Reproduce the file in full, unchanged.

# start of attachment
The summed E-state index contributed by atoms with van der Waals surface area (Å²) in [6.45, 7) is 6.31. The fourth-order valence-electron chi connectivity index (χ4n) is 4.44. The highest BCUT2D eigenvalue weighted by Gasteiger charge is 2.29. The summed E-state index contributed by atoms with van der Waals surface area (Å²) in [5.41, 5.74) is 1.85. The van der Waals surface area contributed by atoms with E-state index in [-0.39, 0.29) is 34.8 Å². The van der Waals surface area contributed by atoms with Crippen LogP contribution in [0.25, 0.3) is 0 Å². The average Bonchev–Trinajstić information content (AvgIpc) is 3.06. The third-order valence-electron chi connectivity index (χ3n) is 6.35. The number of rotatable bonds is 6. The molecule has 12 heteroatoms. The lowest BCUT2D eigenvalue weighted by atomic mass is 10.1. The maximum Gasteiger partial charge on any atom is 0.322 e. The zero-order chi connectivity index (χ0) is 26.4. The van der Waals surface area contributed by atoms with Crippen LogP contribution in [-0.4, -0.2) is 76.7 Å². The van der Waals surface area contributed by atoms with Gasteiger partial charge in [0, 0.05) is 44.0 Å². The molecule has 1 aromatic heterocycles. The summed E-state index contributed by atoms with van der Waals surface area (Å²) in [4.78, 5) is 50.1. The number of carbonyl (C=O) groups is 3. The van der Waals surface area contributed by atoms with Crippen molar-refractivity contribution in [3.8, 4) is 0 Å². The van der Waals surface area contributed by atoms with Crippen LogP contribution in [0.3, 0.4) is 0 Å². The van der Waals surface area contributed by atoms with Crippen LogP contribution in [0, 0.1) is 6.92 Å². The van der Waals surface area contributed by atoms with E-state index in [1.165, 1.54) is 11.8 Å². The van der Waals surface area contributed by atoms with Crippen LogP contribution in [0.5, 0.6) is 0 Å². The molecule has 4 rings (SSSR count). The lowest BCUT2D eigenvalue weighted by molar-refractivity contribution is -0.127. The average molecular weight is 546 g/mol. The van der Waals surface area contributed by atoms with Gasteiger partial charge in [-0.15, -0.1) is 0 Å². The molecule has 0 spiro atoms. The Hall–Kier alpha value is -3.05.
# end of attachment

The summed E-state index contributed by atoms with van der Waals surface area (Å²) in [6.45, 7) is 6.31. The fourth-order valence-electron chi connectivity index (χ4n) is 4.44. The highest BCUT2D eigenvalue weighted by Gasteiger charge is 2.29. The summed E-state index contributed by atoms with van der Waals surface area (Å²) in [5.41, 5.74) is 1.85. The van der Waals surface area contributed by atoms with E-state index in [-0.39, 0.29) is 34.8 Å². The van der Waals surface area contributed by atoms with Crippen LogP contribution in [0.25, 0.3) is 0 Å². The average Bonchev–Trinajstić information content (AvgIpc) is 3.06. The third-order valence-electron chi connectivity index (χ3n) is 6.35. The number of rotatable bonds is 6. The molecule has 12 heteroatoms. The lowest BCUT2D eigenvalue weighted by atomic mass is 10.1. The maximum Gasteiger partial charge on any atom is 0.322 e. The zero-order chi connectivity index (χ0) is 26.4. The van der Waals surface area contributed by atoms with Crippen LogP contribution in [-0.4, -0.2) is 76.7 Å². The van der Waals surface area contributed by atoms with Gasteiger partial charge in [0, 0.05) is 44.0 Å². The molecule has 1 aromatic heterocycles. The summed E-state index contributed by atoms with van der Waals surface area (Å²) in [4.78, 5) is 50.1. The number of carbonyl (C=O) groups is 3. The van der Waals surface area contributed by atoms with Crippen molar-refractivity contribution in [3.8, 4) is 0 Å². The van der Waals surface area contributed by atoms with Crippen LogP contribution in [0.3, 0.4) is 0 Å². The van der Waals surface area contributed by atoms with Crippen LogP contribution in [0, 0.1) is 6.92 Å². The van der Waals surface area contributed by atoms with E-state index in [1.165, 1.54) is 11.8 Å². The van der Waals surface area contributed by atoms with Crippen LogP contribution in [0.5, 0.6) is 0 Å². The molecule has 4 rings (SSSR count). The lowest BCUT2D eigenvalue weighted by molar-refractivity contribution is -0.127. The average molecular weight is 546 g/mol. The van der Waals surface area contributed by atoms with Gasteiger partial charge in [-0.15, -0.1) is 0 Å². The molecule has 0 spiro atoms. The Hall–Kier alpha value is -3.05.